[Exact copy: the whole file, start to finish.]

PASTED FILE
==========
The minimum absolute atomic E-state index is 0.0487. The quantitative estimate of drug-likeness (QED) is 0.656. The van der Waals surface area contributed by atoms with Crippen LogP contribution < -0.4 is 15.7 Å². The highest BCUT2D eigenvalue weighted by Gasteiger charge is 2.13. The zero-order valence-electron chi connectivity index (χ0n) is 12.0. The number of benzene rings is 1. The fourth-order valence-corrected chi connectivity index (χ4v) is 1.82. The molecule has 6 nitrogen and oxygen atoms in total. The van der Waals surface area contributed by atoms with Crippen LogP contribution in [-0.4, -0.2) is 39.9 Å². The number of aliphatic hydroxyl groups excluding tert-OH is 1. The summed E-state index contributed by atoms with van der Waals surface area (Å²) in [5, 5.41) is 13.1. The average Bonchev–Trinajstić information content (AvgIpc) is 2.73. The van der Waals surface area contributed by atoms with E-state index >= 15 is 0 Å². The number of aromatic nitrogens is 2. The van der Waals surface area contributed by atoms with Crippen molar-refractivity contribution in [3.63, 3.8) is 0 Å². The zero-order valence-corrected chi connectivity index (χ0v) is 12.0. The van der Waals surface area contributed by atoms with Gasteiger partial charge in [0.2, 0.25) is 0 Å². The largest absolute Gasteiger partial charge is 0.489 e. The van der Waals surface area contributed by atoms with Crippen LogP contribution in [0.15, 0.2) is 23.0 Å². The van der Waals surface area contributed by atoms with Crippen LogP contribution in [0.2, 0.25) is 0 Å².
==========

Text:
The minimum absolute atomic E-state index is 0.0487. The quantitative estimate of drug-likeness (QED) is 0.656. The van der Waals surface area contributed by atoms with Crippen LogP contribution < -0.4 is 15.7 Å². The highest BCUT2D eigenvalue weighted by Gasteiger charge is 2.13. The zero-order valence-electron chi connectivity index (χ0n) is 12.0. The number of benzene rings is 1. The fourth-order valence-corrected chi connectivity index (χ4v) is 1.82. The molecule has 6 nitrogen and oxygen atoms in total. The van der Waals surface area contributed by atoms with Crippen LogP contribution in [-0.4, -0.2) is 39.9 Å². The number of aliphatic hydroxyl groups excluding tert-OH is 1. The summed E-state index contributed by atoms with van der Waals surface area (Å²) in [5, 5.41) is 13.1. The average Bonchev–Trinajstić information content (AvgIpc) is 2.73. The van der Waals surface area contributed by atoms with E-state index >= 15 is 0 Å². The number of aromatic nitrogens is 2. The van der Waals surface area contributed by atoms with Crippen molar-refractivity contribution in [3.63, 3.8) is 0 Å². The zero-order valence-corrected chi connectivity index (χ0v) is 12.0. The van der Waals surface area contributed by atoms with Gasteiger partial charge in [0.2, 0.25) is 0 Å². The largest absolute Gasteiger partial charge is 0.489 e. The van der Waals surface area contributed by atoms with Crippen LogP contribution in [0.15, 0.2) is 23.0 Å². The van der Waals surface area contributed by atoms with Crippen LogP contribution in [0.2, 0.25) is 0 Å².